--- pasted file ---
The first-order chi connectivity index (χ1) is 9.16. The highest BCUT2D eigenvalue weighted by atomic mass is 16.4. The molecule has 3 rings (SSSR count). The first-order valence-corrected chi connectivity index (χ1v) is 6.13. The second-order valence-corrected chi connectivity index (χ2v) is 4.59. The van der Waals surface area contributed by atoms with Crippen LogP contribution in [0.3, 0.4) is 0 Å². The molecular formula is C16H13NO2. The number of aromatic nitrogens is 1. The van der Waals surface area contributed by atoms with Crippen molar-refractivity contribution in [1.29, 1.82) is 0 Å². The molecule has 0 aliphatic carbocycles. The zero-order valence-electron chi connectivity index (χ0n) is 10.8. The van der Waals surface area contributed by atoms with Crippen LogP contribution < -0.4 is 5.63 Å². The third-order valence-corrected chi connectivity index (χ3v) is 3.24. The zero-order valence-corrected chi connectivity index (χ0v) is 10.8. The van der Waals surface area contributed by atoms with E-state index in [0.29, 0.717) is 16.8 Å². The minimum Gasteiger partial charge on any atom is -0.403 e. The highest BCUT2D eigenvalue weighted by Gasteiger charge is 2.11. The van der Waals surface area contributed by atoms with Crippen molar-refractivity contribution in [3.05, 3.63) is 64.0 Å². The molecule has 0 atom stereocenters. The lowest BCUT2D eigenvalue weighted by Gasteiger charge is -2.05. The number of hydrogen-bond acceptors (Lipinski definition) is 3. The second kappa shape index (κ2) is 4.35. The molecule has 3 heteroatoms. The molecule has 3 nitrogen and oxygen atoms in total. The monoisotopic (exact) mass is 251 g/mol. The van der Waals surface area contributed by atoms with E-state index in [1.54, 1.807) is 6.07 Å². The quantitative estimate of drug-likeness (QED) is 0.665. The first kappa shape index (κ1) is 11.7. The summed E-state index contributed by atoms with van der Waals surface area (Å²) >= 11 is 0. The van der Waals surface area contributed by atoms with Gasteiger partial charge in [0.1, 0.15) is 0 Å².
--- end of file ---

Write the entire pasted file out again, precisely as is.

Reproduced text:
The first-order chi connectivity index (χ1) is 9.16. The highest BCUT2D eigenvalue weighted by atomic mass is 16.4. The molecule has 3 rings (SSSR count). The first-order valence-corrected chi connectivity index (χ1v) is 6.13. The second-order valence-corrected chi connectivity index (χ2v) is 4.59. The van der Waals surface area contributed by atoms with Crippen LogP contribution in [0.3, 0.4) is 0 Å². The molecular formula is C16H13NO2. The number of aromatic nitrogens is 1. The van der Waals surface area contributed by atoms with Crippen molar-refractivity contribution in [1.29, 1.82) is 0 Å². The molecule has 0 aliphatic carbocycles. The zero-order valence-electron chi connectivity index (χ0n) is 10.8. The van der Waals surface area contributed by atoms with Crippen LogP contribution < -0.4 is 5.63 Å². The third-order valence-corrected chi connectivity index (χ3v) is 3.24. The zero-order valence-corrected chi connectivity index (χ0v) is 10.8. The van der Waals surface area contributed by atoms with E-state index in [0.29, 0.717) is 16.8 Å². The minimum Gasteiger partial charge on any atom is -0.403 e. The highest BCUT2D eigenvalue weighted by Gasteiger charge is 2.11. The van der Waals surface area contributed by atoms with Crippen molar-refractivity contribution in [3.05, 3.63) is 64.0 Å². The molecule has 0 atom stereocenters. The lowest BCUT2D eigenvalue weighted by Gasteiger charge is -2.05. The number of hydrogen-bond acceptors (Lipinski definition) is 3. The second kappa shape index (κ2) is 4.35. The molecule has 3 heteroatoms. The molecule has 3 nitrogen and oxygen atoms in total. The monoisotopic (exact) mass is 251 g/mol. The van der Waals surface area contributed by atoms with E-state index in [1.54, 1.807) is 6.07 Å². The quantitative estimate of drug-likeness (QED) is 0.665. The first kappa shape index (κ1) is 11.7. The summed E-state index contributed by atoms with van der Waals surface area (Å²) >= 11 is 0. The van der Waals surface area contributed by atoms with Gasteiger partial charge in [0.1, 0.15) is 0 Å².